Understand Active Learning
It is not uncommon for faculty approach learning through a content centered approach where faculty divide content into sections to be covered over the span of the course and then create presentations, lectures, and activities designed to introduce students to content. For example, a syllabus created based on content would have activities that reflect chapter headings from a text book. The problem with content centered creation is that it does not take into consideration situation factors (what and how students learn) and the multiple learning styles of students.
To create significant learning, it is important to try and address as many different learning styles as possible. This is accomplished by creating learning activities that incorporate different values - which in turn will impact multiple learning styles. The more types of learning the teacher can promote the greater the potential is for creating a deeper change in the learner.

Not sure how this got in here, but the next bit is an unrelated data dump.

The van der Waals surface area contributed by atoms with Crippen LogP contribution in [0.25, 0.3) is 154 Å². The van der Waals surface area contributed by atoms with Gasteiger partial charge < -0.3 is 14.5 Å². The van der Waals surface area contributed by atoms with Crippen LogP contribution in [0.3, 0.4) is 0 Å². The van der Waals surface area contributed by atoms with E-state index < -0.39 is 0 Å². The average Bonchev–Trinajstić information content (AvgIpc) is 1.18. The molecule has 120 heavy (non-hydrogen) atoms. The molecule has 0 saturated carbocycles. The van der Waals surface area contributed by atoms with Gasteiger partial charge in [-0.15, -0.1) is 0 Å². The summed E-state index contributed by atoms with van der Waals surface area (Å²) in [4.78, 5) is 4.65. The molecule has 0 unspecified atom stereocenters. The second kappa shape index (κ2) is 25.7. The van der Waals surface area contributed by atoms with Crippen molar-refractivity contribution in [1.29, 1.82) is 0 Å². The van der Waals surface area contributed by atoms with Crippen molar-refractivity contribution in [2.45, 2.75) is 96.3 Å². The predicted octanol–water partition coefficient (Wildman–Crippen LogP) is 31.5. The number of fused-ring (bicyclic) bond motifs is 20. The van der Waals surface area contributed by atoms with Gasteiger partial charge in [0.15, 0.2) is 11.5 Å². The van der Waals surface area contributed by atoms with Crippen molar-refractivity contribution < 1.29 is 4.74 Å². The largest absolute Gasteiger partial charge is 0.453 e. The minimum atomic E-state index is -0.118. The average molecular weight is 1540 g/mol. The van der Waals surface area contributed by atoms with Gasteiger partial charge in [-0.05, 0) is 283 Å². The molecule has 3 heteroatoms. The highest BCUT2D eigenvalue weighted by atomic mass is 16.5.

Active Learning is any type of activity that gets students involved in the learning process. The Active Learning Handbook (ALH) consists of ideas, techniques, and examples that faculty can use when creating significant teaching and learning experiences. The handbook is divided into two major sections, 1) introduction and 2) activities and components that can be incorporated into courses or exercises.
An electronic version of this handbook is available for download here (PDF).
You may also request a hard copy of this document and explore additional classroom activities by contacting the Faculty Development Center.
- Writing Learning Objectives
- Writing Your Syllabus
- Plagiarism Prevention Program
- Assessing Student Learning
- Creating and Maintaining an Accessible University Classroom
- Understand Active Learning
- Student Writing Resources
- Welcome to Webster University
- Policies and Guidelines
- Technology Resources
- Using the Library
- Course Administration
- Student Services
- Improving Learning
- Teaching Tools